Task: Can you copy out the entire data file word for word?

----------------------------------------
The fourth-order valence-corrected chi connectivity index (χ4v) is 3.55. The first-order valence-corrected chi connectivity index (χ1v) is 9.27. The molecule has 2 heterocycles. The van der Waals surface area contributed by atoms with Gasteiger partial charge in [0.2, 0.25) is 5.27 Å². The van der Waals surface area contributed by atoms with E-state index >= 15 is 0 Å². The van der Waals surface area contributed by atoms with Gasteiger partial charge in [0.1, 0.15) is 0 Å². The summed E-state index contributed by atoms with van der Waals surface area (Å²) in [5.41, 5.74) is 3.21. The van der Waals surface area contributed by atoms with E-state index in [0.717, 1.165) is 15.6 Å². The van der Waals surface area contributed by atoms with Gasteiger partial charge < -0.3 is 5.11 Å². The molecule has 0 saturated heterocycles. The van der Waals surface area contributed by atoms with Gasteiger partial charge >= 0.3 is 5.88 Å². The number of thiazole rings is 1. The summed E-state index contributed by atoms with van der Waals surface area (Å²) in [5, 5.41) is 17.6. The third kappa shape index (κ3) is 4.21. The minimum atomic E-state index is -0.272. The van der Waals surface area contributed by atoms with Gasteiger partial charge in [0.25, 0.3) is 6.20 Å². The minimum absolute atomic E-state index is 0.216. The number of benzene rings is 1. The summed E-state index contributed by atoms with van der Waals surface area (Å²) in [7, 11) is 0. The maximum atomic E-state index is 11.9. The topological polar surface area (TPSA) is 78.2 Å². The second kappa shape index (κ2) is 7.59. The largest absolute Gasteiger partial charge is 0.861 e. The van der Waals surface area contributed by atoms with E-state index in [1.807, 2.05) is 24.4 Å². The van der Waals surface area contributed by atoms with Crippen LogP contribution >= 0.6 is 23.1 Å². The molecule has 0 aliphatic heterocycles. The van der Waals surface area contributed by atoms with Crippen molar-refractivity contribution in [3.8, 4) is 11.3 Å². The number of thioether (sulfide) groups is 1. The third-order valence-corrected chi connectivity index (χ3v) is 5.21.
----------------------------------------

The fourth-order valence-corrected chi connectivity index (χ4v) is 3.55. The first-order valence-corrected chi connectivity index (χ1v) is 9.27. The molecule has 2 heterocycles. The van der Waals surface area contributed by atoms with Gasteiger partial charge in [0.2, 0.25) is 5.27 Å². The van der Waals surface area contributed by atoms with E-state index >= 15 is 0 Å². The van der Waals surface area contributed by atoms with Gasteiger partial charge in [0.1, 0.15) is 0 Å². The summed E-state index contributed by atoms with van der Waals surface area (Å²) in [5.41, 5.74) is 3.21. The van der Waals surface area contributed by atoms with E-state index in [0.717, 1.165) is 15.6 Å². The van der Waals surface area contributed by atoms with Gasteiger partial charge < -0.3 is 5.11 Å². The molecule has 0 saturated heterocycles. The van der Waals surface area contributed by atoms with Gasteiger partial charge >= 0.3 is 5.88 Å². The number of thiazole rings is 1. The summed E-state index contributed by atoms with van der Waals surface area (Å²) in [5, 5.41) is 17.6. The third kappa shape index (κ3) is 4.21. The minimum atomic E-state index is -0.272. The van der Waals surface area contributed by atoms with Gasteiger partial charge in [0.25, 0.3) is 6.20 Å². The minimum absolute atomic E-state index is 0.216. The number of benzene rings is 1. The summed E-state index contributed by atoms with van der Waals surface area (Å²) in [7, 11) is 0. The maximum atomic E-state index is 11.9. The topological polar surface area (TPSA) is 78.2 Å². The second kappa shape index (κ2) is 7.59. The largest absolute Gasteiger partial charge is 0.861 e. The van der Waals surface area contributed by atoms with E-state index in [1.807, 2.05) is 24.4 Å². The van der Waals surface area contributed by atoms with Crippen LogP contribution >= 0.6 is 23.1 Å². The molecule has 0 aliphatic heterocycles. The van der Waals surface area contributed by atoms with Crippen molar-refractivity contribution in [3.8, 4) is 11.3 Å². The number of thioether (sulfide) groups is 1. The third-order valence-corrected chi connectivity index (χ3v) is 5.21.